'We're Going on a Bear Hunt' combines slapstick with fantasy
Whether the fictional family members onstage are actually hunting a bear in the wilderness or playing make-believe in their house is irrelevant to the main target audience, says a key actor in a children's musical play opening Sunday.
“We're Going on a Bear Hunt” — based on the popular 1989 children's book by British author Michael Rosen and British illustrator Helen Oxbury — is filled with slapstick humor and fun during its 55 minutes, and its plot is open to interpretation, says Duncan Foster, who plays the dad.
“You can see it in two ways: They are out in the forest looking for a bear, or they're just in their house using a bucket and mops,” says Foster, 52. “As grown-ups, we want to know: Is that real or is that not real? For children, they believe what they're doing when they're playing. Whether it's real or not, for a 3-year-old, it's much more gray than that.”
“We're Going on a Bear Hunt” — presented by Pittsburgh International Children's Theater and produced by the British company KW & NB, Ltd. — caters to kids ages 3 to 10 and their parents with a simple but entertaining plotline, Foster says. A dad, his two kids and his dog go off in search of a bear, and encounter many obstacles along the way. They wade through swishy-swashy grass, a splishy-splashy river, and thick, oozy, squelchy mud in search of their prey; meanwhile, the performers sing and dance to catchy tunes, Foster says.
The play includes a few mildly scary scenes, such as when the bear chases the people, Foster says.
The audience loves the energy and comedy of the show, and the zaniness, as performers go crazy and throw things around on stage, and get into their shenanigans, he says. Meanwhile, the audience gets rowdy along with the characters.
“We just muck around,” Foster says. “It gets crazy. It's ... just being silly and having lots of fun.”
Kellie B. Gormly is a staff writer for Trib Total Media. She can be reached at firstname.lastname@example.org or 412-320-7824.
Show commenting policy
TribLive commenting policy
You are solely responsible for your comments and by using TribLive.com you agree to our Terms of Service.
We moderate comments. Our goal is to provide substantive commentary for a general readership. By screening submissions, we provide a space where readers can share intelligent and informed commentary that enhances the quality of our news and information.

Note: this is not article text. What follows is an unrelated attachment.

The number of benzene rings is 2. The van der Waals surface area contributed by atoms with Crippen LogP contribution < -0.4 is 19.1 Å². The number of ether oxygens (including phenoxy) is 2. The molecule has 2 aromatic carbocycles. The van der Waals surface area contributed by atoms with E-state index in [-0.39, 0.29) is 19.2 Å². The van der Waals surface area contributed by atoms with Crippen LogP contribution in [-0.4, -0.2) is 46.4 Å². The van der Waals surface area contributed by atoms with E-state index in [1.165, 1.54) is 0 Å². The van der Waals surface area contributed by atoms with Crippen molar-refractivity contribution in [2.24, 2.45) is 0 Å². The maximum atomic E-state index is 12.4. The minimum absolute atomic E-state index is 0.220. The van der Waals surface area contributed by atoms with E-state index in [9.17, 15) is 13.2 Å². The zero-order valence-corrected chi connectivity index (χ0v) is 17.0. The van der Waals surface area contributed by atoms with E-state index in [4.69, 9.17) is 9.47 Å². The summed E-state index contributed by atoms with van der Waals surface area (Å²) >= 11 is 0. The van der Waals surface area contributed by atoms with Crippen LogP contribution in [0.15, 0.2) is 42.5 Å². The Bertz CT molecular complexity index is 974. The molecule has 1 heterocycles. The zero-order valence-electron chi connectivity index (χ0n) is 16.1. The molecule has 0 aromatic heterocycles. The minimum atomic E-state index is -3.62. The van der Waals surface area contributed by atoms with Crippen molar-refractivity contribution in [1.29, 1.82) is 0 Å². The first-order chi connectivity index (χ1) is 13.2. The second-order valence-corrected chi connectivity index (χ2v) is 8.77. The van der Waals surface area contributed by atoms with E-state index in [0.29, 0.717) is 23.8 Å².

While most comments will be posted if they are on-topic and not abusive, moderating decisions are subjective. We will make them as carefully and consistently as we can. Because of the volume of reader comments, we cannot review individual moderation decisions with readers.
We value thoughtful comments representing a range of views that make their point quickly and politely. We make an effort to protect discussions from repeated comments either by the same reader or different readers.
We follow the same standards for taste as the daily newspaper. A few things we won't tolerate: personal attacks, obscenity, vulgarity, profanity (including expletives and letters followed by dashes), commercial promotion, impersonations, incoherence, proselytizing and SHOUTING. Don't include URLs to Web sites.
We do not edit comments. They are either approved or deleted. We reserve the right to edit a comment that is quoted or excerpted in an article. In this case, we may fix spelling and punctuation.
We welcome strong opinions and criticism of our work, but we don't want comments to become bogged down with discussions of our policies and we will moderate accordingly.
We appreciate it when readers and people quoted in articles or blog posts point out errors of fact or emphasis and will investigate all assertions. But these suggestions should be sent via e-mail. To avoid distracting other readers, we won't publish comments that suggest a correction. Instead, corrections will be made in a blog post or in an article.